(1) The Altruistic Personality: Rescuers of Jews in Nazi Europe (Samuel & Pearl Oliner, 1988). After skimming through it, this looks like a fascinating study. Although it doesn’t address individual participants, making it difficult to learn specifically about Weidner himself, readers gain insights into the thoughts and experiences of those who were involved in actions such as Weidner’s network, the Dutch-Paris. It is my understanding that Weidner participated in the study. (Of course the stories at the bottom of page 82 would catch my attention while skimming.)
(2) Rescuers: Portraits of Moral Courage in the Holocaust (Gay Block & Malka Drucker, 1992, pp. 80-85). This short chapter (4.5 pages of stories, 1.5 pages of pictures) is a useful overview of Weidner’s story.
(3) The Hand of Compassion: Portraits of Moral Choice during the Holocaust (Kristen Renwick Monroe, 2004, pp. 101-137 + subsequent sections). As the length suggests, of the three books, this is the most in-depth account of Weidner’s thoughts and experiences. Where numbers don’t match between this book and #2 above, it’s hard to know which is more accurate. Recurring themes include (a) the need to develop our hearts and not only our heads, (b) the developmental influence of his parents, and (c) the duty to do what one can to help others. To me these are powerful stories, a mix of beauty/love and horror/evil.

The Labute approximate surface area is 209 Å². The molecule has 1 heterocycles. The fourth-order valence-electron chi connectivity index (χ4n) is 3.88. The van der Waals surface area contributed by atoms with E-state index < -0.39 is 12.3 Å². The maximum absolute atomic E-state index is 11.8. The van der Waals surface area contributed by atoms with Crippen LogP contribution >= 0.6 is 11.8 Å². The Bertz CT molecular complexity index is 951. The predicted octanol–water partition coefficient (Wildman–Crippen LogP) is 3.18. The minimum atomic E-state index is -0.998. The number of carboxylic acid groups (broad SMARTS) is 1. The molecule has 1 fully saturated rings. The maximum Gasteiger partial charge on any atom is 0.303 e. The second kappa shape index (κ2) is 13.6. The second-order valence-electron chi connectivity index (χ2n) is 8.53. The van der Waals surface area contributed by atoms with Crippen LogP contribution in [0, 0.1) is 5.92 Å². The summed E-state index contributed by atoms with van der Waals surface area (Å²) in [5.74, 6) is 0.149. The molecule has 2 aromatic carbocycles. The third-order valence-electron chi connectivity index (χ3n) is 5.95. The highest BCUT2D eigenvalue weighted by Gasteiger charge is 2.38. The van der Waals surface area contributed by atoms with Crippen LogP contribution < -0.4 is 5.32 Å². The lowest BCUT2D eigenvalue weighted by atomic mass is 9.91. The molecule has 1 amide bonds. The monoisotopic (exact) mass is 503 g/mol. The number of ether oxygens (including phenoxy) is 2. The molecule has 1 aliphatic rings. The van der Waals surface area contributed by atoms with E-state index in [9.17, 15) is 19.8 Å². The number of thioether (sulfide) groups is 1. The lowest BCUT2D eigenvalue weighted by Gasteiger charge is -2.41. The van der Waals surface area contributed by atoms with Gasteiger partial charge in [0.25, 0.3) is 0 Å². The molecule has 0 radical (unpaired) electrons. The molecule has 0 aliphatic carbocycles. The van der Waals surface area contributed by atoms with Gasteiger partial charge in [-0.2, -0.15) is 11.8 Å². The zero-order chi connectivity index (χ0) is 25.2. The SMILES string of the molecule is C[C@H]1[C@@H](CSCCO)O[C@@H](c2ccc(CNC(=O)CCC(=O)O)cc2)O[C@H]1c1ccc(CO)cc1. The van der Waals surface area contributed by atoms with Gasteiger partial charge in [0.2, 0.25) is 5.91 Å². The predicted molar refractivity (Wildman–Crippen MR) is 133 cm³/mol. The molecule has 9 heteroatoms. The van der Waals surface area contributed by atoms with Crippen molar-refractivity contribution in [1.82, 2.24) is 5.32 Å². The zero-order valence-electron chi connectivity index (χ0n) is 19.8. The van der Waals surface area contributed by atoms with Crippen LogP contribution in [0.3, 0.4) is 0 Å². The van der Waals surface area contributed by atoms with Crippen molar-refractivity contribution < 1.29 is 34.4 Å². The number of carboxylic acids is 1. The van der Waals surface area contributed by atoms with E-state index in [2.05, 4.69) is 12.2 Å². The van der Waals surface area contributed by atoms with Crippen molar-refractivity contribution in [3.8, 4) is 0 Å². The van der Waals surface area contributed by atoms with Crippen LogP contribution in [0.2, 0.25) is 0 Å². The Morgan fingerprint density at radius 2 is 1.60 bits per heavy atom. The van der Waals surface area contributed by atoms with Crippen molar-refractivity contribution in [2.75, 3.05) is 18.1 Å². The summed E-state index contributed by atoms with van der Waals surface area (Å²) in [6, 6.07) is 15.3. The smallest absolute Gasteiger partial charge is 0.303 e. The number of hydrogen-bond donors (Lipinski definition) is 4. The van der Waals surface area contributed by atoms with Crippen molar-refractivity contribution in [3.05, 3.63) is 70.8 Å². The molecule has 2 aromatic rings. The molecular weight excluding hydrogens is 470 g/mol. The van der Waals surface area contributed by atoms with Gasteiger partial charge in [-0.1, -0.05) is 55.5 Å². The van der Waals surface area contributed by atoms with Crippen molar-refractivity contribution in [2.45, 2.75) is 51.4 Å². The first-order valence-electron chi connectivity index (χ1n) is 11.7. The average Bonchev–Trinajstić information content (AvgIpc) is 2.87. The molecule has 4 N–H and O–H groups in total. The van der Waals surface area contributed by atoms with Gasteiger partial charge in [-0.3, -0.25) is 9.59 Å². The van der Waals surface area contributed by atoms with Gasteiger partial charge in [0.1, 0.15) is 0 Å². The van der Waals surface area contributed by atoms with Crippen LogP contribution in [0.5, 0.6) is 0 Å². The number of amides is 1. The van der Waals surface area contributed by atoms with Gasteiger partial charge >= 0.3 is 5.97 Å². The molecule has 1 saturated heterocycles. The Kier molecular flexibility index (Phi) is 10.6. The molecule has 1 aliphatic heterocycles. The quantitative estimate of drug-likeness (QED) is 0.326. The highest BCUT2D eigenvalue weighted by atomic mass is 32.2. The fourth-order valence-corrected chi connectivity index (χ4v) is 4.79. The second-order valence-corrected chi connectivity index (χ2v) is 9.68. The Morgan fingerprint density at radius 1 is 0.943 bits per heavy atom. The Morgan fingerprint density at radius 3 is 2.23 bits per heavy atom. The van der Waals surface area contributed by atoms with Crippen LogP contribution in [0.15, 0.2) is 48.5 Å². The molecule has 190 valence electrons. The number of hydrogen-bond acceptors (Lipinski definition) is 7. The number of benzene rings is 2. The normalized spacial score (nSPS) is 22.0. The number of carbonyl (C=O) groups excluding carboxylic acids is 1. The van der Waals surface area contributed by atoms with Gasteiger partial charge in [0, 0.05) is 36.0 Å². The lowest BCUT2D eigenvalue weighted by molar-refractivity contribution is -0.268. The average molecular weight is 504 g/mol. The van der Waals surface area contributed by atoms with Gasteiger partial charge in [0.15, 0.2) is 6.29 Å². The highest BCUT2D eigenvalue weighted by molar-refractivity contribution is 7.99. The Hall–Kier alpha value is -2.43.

Here are two excerpts found early in this third source (so hard to choose only two):
As a Dutchman, I was very unhappy to see Hitler take over Holland…. Hitler and the Nazis were teaching hate, resentment, vengeance, and violence, all the things we are so against in my own concept of life and family. The basis of our beliefs is love to our God and love to our neighbor. The way to serve the Lord was to serve your neighbor. That was the basis for our beliefs in the church and at home. That and also the concept of personal freedom and respect for human beings. (p. 102)
One lesson that you have to learn from the horrible Holocaust… To arrest people because of race, what is the lesson? Why did it happen? It happened because people had hate in their hearts instead of love. If all these people had love and compassion, then they would have never done anything to Jewish people. If we want to learn something, and hope it will not happen again, look at hate. You have to learn that you have to love your neighbor. He can be Jew. He can be Arab. He can be an American or German, anyone. We have to love our neighbor. If our hearts are not developed, the hearts of children, to love and have compassion, and to respect human life and beings, then we will not learn very much. (pp 108-109)
Bonus quote about religion and love:
I don’t know that you had to be religious. An Adventist, a Catholic, or a Jew, you had to have love in your heart. How does love come into your heart? I don’t know exactly. But I know I have to have love. If I don’t have it, then I have to ask the Lord to give me it. I need more love, more affection, more consideration for others, and more desire to help others, and be less selfish. (p. 117)
I highly recommend this chapter for the thought-provoking stories and the insightful reflections on his experiences. It’s dark, but very meaningful. For more on this topic, see Part 1.
UPDATE: Adventist Peace Fellowship posted a story on 16 February 2014.